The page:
July 8, 2021
BOSTON — July 8, 2021 — Oncopeptides AB (publ) (Nasdaq Stockholm: ONCO), a global biotech company focused on the development of therapies for difficult-to-treat hematological diseases, today announces updated results and safety measures based on the head-to-head phase 3 OCEAN study evaluating the efficacy and safety of melphalan flufenamide plus dexamethasone versus pomalidomide plus dexamethasone in patients with relapsed refractory multiple myeloma who have received 2 – 4 prior lines of therapy. The randomized study was initiated in 2017 and includes 495 patients from more than 100 hospitals in 21 countries around the world. The topline results were announced on May 25th.
The updated OCEAN results follow a blinded reassessment by the Independent Review Committee (IRC). During the preparations of the clinical study report and regulatory documents it became apparent that the IRC was not provided with all the information available in the clinical database during the time of their initial assessment. This led to a thorough investigation of all 495 patients where a comparison was made between the data provided to the IRC and what data was available in the clinical database. Consequently, data from 29 patients had to be reassessed. In the final analysis melphalan flufenamide met the primary endpoint of superior Progression Free Survival (PFS) compared to pomalidomide with a Hazard Ratio (HR) of 0.792 (95% CI 0.640-0.979, p-value 0.0311) as determined by the IRC.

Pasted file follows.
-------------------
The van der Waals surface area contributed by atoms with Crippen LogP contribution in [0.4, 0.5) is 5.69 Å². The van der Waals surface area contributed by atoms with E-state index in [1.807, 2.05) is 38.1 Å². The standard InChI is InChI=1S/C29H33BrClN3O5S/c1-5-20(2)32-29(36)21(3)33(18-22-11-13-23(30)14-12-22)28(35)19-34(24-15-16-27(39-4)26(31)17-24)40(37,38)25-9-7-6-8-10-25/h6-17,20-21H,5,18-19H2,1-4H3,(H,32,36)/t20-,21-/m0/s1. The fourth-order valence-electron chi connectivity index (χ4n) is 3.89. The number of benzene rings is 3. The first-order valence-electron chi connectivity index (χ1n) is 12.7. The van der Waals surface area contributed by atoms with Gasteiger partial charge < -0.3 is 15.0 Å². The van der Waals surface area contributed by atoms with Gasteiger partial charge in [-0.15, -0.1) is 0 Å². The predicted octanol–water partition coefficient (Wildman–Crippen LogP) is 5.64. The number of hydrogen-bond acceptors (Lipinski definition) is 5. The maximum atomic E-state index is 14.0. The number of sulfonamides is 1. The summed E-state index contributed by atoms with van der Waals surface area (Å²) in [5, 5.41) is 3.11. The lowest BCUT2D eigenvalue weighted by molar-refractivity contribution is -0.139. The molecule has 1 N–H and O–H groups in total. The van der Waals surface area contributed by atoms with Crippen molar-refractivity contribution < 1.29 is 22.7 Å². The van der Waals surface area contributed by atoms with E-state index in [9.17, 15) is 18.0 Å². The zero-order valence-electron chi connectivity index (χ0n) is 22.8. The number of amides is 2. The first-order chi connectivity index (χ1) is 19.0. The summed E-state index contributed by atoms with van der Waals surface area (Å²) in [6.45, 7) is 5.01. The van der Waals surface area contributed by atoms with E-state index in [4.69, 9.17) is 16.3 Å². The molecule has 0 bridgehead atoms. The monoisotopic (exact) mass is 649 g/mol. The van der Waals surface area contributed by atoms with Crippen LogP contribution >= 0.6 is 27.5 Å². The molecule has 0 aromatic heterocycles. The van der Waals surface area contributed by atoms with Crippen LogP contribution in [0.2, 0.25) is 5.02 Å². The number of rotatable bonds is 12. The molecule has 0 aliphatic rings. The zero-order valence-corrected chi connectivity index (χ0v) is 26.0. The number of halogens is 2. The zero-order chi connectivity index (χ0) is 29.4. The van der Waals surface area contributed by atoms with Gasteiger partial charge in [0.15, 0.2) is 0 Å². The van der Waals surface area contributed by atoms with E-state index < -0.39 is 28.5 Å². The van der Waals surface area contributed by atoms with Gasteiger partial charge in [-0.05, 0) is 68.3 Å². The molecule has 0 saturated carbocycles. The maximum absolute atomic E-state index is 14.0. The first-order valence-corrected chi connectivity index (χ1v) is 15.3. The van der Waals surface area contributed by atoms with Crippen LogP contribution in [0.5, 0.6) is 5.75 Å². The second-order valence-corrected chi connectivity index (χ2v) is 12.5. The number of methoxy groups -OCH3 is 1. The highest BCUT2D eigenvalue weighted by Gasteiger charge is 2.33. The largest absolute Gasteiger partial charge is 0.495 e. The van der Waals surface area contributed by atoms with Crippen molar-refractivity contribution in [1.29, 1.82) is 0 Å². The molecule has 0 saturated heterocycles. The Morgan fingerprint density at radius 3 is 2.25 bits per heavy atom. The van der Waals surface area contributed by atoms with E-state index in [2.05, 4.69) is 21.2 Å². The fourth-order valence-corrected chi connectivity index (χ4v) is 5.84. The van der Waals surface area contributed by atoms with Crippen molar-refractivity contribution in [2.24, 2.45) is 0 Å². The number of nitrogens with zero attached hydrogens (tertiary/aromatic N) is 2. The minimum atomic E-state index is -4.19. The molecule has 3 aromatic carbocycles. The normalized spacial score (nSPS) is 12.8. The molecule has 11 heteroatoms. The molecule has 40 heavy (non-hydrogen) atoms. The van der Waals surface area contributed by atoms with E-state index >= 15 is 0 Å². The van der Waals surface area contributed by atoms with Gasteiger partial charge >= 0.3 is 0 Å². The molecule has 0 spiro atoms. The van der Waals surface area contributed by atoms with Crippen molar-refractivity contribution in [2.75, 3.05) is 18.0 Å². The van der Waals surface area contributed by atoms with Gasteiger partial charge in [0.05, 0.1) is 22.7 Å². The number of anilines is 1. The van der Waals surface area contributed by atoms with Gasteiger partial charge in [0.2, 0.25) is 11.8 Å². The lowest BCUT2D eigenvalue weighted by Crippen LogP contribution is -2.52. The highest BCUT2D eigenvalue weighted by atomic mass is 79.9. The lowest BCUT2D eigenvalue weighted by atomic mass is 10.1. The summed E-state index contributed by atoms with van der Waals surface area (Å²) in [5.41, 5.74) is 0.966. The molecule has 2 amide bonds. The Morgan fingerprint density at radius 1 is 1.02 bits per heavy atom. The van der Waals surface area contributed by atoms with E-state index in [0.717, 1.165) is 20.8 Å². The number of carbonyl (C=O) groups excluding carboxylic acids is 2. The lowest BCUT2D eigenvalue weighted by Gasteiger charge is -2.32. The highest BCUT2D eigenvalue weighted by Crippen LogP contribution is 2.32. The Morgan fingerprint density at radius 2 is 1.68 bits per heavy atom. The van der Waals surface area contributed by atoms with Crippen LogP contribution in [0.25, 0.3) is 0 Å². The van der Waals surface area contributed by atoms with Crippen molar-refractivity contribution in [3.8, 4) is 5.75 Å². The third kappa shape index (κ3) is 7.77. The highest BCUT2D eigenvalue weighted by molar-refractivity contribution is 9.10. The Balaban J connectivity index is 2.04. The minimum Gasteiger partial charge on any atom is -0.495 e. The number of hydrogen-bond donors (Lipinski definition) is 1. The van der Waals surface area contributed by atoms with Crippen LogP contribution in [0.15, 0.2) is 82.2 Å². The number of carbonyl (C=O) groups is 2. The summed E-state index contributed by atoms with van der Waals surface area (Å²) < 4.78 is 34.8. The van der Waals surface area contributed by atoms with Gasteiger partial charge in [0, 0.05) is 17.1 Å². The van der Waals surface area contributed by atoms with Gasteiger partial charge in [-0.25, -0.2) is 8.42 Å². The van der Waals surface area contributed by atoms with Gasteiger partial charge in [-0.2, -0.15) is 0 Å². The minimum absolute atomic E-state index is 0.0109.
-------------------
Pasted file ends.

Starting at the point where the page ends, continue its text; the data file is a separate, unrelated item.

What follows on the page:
Overall Survival (OS) was a key secondary endpoint in the OCEAN study. The OS HR was 1.104 (0.846-1.441) in favor of pomalidomide for the Intention to Treat population. Oncopeptides has performed analyses of the OS data and the Company believes that the OS results are primarily explained by substantial HR differences between pre-specified subgroups in both directions.
Based on the observed large differences in overall survival in pre specified subgroups, the FDA has requested a partial clinical hold of all clinical studies with melphalan flufenamide, pending further investigation. Oncopeptides will co-operate closely with the FDA to expeditiously perform necessary analysis to fully understand the benefit/risk profile of melphalan flufenamide in earlier lines of treatment in relapsed refractory multiple myeloma.
The partial clinical hold for melphalan flufenamide is specific to clinical studies. The ongoing commercialization of PEPAXTO® (Melphalan flufenamide) remains unaffected in accordance with the current U.S. indication. PEPAXTO in combination with dexamethasone was approved by the FDA under accelerated approval on February 26, 2021, based upon the HORIZON study for the treatment of adult patients with relapsed or refractory multiple myeloma who have received at least four prior lines of therapy and whose disease is refractory to at least one proteasome inhibitor, one immunomodulatory agent, and one CD38-directed monoclonal antibody. Healthcare Providers may reach out to Oncopeptides’ Medical Information with any questions at +1-866-522-8894 or firstname.lastname@example.org.